Everything you need to know about the RAF’s centenary flypast

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The largest concentration of military aircraft in recent memory will descend on the skies above London as the Royal Air Force marks its centenary year.

Up to 100 jets, helicopters and aeroplanes from across a range of different eras of RAF history, including Spitfires and modern state-of-the-art aircraft, are expected to take part.

But how has the spectacle been organised and planned? Here are some of the questions surrounding the event on July 10.

– Which aircraft will take part?

Spitfires escort a Lancaster during a flypast over Buckingham Palace
Spitfires are expected to join the flypast (Victoria Jones/PA)

Aircraft from the Battle of Britain Memorial Flight including the Dakota, Lancaster, Hurricane and Spitfire are also part of the line-up, as are training aircraft including the Prefect, Tucano and Hawk.

The Hercules, Atlas A400M, C-17, BAe 146, Sentinel, Voyager, Shadow, Rivet Joint, E-3D Sentry, Tornado GR4, Typhoon and Red Arrows are also set to appear.

– Will 100 aircraft fly on the day?

Six Tornado aircraft performing a flypast over RAF Marham, Norfolk
Tornados are also on the list (Chris Radburn/PA)

If the weather is bad or unsuitable in any of these areas, some aircraft may not join the flypast or it could be cancelled altogether.

He also said operational commitments of the aircraft are another reason why they might not take part, as is the serviceability of each one.

– How will it all happen?

A Lancaster bomber
A Lancaster bomber (Steve Parsons/PA)

It is expected the flypast will begin to form up over Suffolk to the west of Ipswich at around 12.45pm before heading towards Colchester, and then Chelmsford.

The formation will continue over the M25, Stapleford Abbotts, Hainault Forest and on to central London – passing the Olympic Park, Hackney, Bethnal Green and Shoreditch before getting to The Mall at around 1pm.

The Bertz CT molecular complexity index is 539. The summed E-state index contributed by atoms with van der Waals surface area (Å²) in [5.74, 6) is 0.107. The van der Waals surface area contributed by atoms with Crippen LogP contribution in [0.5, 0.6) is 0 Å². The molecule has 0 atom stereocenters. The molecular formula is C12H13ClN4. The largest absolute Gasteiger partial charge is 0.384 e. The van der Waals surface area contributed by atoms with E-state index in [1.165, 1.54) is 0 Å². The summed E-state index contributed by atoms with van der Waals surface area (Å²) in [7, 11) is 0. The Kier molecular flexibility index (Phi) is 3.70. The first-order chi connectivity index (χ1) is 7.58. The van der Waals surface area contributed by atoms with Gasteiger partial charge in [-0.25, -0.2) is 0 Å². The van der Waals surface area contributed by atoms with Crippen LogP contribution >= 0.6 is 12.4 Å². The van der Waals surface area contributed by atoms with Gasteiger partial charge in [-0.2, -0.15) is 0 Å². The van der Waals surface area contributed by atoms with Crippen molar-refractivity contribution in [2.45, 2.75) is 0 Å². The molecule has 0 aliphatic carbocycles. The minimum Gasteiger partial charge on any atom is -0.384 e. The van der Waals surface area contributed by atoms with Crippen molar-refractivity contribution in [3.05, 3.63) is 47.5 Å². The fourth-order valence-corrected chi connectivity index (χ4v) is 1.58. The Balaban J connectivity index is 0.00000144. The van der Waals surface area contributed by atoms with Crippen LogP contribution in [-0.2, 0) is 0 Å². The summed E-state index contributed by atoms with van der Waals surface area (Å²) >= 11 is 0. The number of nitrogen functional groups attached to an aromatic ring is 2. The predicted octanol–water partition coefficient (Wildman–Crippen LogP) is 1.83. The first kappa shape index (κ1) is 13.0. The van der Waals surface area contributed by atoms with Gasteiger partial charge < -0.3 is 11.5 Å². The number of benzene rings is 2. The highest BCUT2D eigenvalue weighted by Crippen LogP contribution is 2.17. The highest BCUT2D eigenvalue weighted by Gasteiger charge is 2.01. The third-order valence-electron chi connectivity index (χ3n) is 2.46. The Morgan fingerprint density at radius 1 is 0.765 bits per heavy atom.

– What speeds are the aircraft doing?

An RAF Chinook flies over central London
The Chinook is an impressive sight (Carl Court/PA)

“They obviously compress, they are at their tightest when they go over Buckingham Palace with a 30-second spacing in between.

“At that point we need to geographically deconflict them all safely using height, track lines away from each other and timing to keep them all clear.”

– How high will the aircraft be flying?

The Red Arrows perform a flypast over the Olympic Park in London
The Red Arrows are always spectacular (Lewis Whyld/PA)

– What happens after the aircraft have passed over Buckingham Palace?

The RAF Red Arrows perform a flypast over Buckingham Palace, central London, following the Trooping the Colour
Buckingham Palace is the focal point (Chris Ison/PA)

He said there will be a “bomb burst” of up to 100 aircraft once they have passed over the royal family in Buckingham Palace and a packed Mall.

The three sections of the flypast will head into different directions, with the larger, heavier aircraft including the Sentinel and Voyager heading towards Runnymede.

The training aircraft will head towards Hendon and the fast jets including the Typhoon and Tornados will pass over Heathrow, Windsor and Maidenhead before going back to their bases.

– How has it been planned?

The Red Arrows perform a display at the Royal International Air Tattoo at RAF Fairford, Gloucestershire
Flypasts take lots of planning (Andrew Matthews/PA)

They have also conducted flights over the planned route to check for obstructions – including new tall buildings and cranes on top of buildings that are being erected.

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